Whether or not sexual harassment was (or is) pervasive at CBS depends on how one defines “pervasive.”
This parsing of the word “pervasive” arises from the statement released Monday afternoon by CBS that sought to put a cap on the Les Moonves sexual harassment drama that has understandably dogged and preoccupied CBS Corp. for the better part of 2018.
The headline on the stories that appeared on Monday soon after this statement/news release turned up in journalists’ email inboxes emphasized the estimated $120 million in severance money that Moonves will not now receive following a months-long investigation by two outside law firms into his behavior.
The statement gave no details about the investigations’ findings. Instead, it provided the conclusions that stemmed from those findings.
“Statement from CBS Board of Directors” was the headline -- in bold and all-caps -- on the release.
The lede paragraph read: “The Board of Directors of CBS has completed its investigation of former Chairman and CEO Leslie Moonves, CBS News, and cultural issues at CBS.”
The next paragraph gave the reason for the decision to deny Moonves his severance money. “With regard to Mr. Moonves,” the paragraph said, “we have determined that there are grounds to terminate for cause, including his willful and material misfeasance, violation of Company policies and breach of his employment contract, as well as his willful failure to cooperate fully with the Company's investigation. Mr. Moonves will not receive any severance payment from the Company.”
The “grounds” for this decision were not provided. Nor was any dollar amount ever specified in this statement, although this $120 million amount was reported everywhere.
Whether this amount is the true amount or not, it does make for a dramatic headline when a man is denied a nine-figure payout because he bullied others into having sex with him (which he denies).
The third paragraph of the statement is where the word “pervasive” comes in. “As a result of their work,” the statement says, “the investigators also concluded that harassment and retaliation are not pervasive at CBS.”
Not pervasive? The sentence that follows can be taken by some to indicate these patterns of harassment and retaliation are pervasive. Here is the sentence: “However, the investigators learned of past incidents of improper and unprofessional conduct.” It is in that sentence where the question of pervasiveness arises.
How many past incidents were there? Two? A dozen? Fifty? A hundred? What makes these incidents “not pervasive”? Were there not that many? Were they restricted solely to only one or two departments or office suites -- meaning that throughout the corporate vastness of the rest of CBS, these kinds of incidents never occurred?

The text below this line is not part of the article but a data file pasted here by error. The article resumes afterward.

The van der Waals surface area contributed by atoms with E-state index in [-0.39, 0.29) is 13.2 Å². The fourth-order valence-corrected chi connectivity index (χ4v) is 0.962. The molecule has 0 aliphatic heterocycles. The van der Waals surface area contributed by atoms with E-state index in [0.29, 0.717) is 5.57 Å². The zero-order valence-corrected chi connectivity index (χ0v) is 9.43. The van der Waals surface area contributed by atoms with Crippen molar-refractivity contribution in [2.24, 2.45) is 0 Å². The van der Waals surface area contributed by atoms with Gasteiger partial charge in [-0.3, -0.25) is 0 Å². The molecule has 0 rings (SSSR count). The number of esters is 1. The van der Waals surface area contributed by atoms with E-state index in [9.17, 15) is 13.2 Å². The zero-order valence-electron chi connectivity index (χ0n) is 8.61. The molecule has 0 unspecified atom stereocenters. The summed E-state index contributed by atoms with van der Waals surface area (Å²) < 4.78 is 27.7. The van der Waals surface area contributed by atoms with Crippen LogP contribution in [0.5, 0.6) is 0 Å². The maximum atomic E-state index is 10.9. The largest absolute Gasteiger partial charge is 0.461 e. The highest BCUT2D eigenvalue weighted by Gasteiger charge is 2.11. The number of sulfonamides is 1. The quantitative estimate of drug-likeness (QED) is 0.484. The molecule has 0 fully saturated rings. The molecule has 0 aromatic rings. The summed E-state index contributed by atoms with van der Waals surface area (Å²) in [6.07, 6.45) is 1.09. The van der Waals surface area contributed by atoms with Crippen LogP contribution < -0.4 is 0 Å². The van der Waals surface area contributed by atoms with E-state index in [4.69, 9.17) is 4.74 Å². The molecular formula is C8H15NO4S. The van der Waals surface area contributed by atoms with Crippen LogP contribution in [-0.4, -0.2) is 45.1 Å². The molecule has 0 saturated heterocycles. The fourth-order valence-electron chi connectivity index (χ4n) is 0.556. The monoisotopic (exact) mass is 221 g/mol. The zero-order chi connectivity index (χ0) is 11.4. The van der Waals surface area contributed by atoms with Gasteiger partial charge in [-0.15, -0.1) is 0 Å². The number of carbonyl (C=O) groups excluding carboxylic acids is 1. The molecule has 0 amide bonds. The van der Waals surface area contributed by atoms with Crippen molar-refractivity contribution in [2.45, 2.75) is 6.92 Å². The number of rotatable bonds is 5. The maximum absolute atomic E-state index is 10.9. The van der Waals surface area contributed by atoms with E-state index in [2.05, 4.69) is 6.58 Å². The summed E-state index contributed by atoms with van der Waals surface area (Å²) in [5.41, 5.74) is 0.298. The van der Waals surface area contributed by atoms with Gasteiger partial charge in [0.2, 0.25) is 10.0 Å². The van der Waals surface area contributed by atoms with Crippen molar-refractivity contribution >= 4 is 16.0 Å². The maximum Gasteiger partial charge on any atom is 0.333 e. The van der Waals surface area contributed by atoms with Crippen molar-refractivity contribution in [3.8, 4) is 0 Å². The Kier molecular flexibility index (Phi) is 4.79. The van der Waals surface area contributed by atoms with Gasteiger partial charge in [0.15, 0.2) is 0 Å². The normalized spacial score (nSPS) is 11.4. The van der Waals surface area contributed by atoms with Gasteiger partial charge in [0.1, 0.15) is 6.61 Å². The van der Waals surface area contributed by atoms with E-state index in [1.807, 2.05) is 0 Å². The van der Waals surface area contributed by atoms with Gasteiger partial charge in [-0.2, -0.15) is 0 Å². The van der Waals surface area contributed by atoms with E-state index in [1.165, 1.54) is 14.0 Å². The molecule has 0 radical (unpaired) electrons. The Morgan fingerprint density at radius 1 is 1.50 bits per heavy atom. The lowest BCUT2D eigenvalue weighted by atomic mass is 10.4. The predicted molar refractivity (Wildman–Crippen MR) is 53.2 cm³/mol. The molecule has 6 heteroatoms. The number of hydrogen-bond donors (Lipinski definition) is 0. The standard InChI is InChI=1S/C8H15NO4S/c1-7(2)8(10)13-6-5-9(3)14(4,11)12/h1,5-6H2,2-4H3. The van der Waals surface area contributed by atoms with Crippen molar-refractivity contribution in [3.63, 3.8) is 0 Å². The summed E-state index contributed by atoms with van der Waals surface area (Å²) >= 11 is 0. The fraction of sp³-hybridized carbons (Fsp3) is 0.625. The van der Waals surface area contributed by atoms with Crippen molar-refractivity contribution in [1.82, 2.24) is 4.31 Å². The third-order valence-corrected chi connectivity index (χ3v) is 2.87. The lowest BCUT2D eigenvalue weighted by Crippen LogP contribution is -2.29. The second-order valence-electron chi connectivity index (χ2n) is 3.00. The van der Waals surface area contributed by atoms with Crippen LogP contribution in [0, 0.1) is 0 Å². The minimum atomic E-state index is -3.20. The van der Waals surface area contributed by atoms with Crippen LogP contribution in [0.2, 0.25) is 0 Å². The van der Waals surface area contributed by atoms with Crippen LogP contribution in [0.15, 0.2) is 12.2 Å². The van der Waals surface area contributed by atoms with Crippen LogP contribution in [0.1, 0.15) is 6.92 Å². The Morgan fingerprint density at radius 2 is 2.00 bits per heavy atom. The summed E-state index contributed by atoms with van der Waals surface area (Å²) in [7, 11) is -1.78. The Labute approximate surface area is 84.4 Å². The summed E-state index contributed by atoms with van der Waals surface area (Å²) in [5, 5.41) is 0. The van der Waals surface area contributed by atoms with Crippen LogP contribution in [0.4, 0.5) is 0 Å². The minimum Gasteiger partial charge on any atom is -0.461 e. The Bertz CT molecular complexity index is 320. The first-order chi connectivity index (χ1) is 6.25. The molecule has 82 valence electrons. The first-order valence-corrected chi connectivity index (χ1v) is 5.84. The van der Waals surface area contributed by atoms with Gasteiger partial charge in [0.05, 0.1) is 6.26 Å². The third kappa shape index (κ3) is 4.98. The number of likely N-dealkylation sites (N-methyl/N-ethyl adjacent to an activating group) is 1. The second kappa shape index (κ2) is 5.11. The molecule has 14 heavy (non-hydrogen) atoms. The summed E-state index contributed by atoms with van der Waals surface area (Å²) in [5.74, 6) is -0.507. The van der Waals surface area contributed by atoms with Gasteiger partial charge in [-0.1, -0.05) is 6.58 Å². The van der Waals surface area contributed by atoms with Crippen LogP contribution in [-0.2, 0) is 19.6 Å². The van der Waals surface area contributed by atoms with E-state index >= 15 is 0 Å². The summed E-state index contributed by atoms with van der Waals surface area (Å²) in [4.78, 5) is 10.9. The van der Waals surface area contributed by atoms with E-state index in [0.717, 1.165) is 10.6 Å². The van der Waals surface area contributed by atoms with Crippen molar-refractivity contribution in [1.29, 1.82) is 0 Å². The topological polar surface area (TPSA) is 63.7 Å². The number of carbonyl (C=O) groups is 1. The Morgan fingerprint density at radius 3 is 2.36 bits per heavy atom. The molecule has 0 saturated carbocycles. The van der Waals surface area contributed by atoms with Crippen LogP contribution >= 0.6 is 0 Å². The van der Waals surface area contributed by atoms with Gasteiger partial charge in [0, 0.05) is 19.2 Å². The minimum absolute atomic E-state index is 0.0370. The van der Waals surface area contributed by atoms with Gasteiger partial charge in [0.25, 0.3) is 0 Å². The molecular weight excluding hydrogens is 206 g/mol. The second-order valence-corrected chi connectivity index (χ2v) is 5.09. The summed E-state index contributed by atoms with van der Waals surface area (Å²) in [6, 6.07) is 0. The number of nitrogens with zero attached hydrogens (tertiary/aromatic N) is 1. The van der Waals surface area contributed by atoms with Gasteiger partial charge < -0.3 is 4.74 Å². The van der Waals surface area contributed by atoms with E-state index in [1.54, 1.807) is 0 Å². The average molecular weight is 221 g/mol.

As worded in the statement, this conclusion that a culture of sexism and/or sex harassment is not pervasive at CBS comes across as wishy-washy. It reads like CBS is a corporation that is not owning up to a culture that has evolved, and exists, within its offices.
Instead, one gets the feeling that with this statement, CBS intends to deny and minimize this rather glaring defect in its corporate culture.
Just read the sentences that come after it. These sentences are all critical of the company's “human resources function” in dealing with allegations of sexual harassment. This too points to the very pervasiveness that the rest of the statement denies.
“[The investigators] concluded that the Company's historical policies, practices and structures have not reflected a high institutional priority on preventing harassment and retaliation,” the statement said.
“The investigation determined that the resources devoted to the Company’s Human Resources function, to training and development, and to diversity and inclusion initiatives have been inadequate, given the size and complexity of CBS’ businesses. Employees also cited past incidents in which HR and the Company did not hold high performers accountable for their conduct and protect employees from retaliation,” it said.
It is not unreasonable to ask this question after reading this: If such patterns of behavior are not pervasive in the company, then why should the human resources department give this issue a high institutional priority?
One might reasonably conclude that this behavior is pervasive. Why else then would the investigators recommend that human resources gin up its efforts to prevent it and deal with it?
The entire CBS statement runs just under 350 words (not counting the CBS Corp. boilerplate about the company that appears at the bottom of every news release CBS puts out). By comparison, this daily TV Blog is, on average, about 700 words (although this one is longer).
The statement ends with the Board-with-a-capital-B insisting that, suddenly, everything is fine now. “The Board,” says the statement, “which includes six new members, and the Company's new management have already begun to take robust steps to improve the working environment for all employees. Among other things, the Company appointed a new Chief People Officer, is actively engaged in ways to enhance and reimagine the Human Resources function, and has retained outside expert advisors to develop other initiatives for promoting a workplace culture of dignity, transparency, respect and inclusion. These efforts will continue to be a high priority for the Board and the Company’s management, and we will continue to work together to communicate with our workforce in that regard.”
The TV Blog sincerely wishes the new CBS Chief People Officer good luck with all that.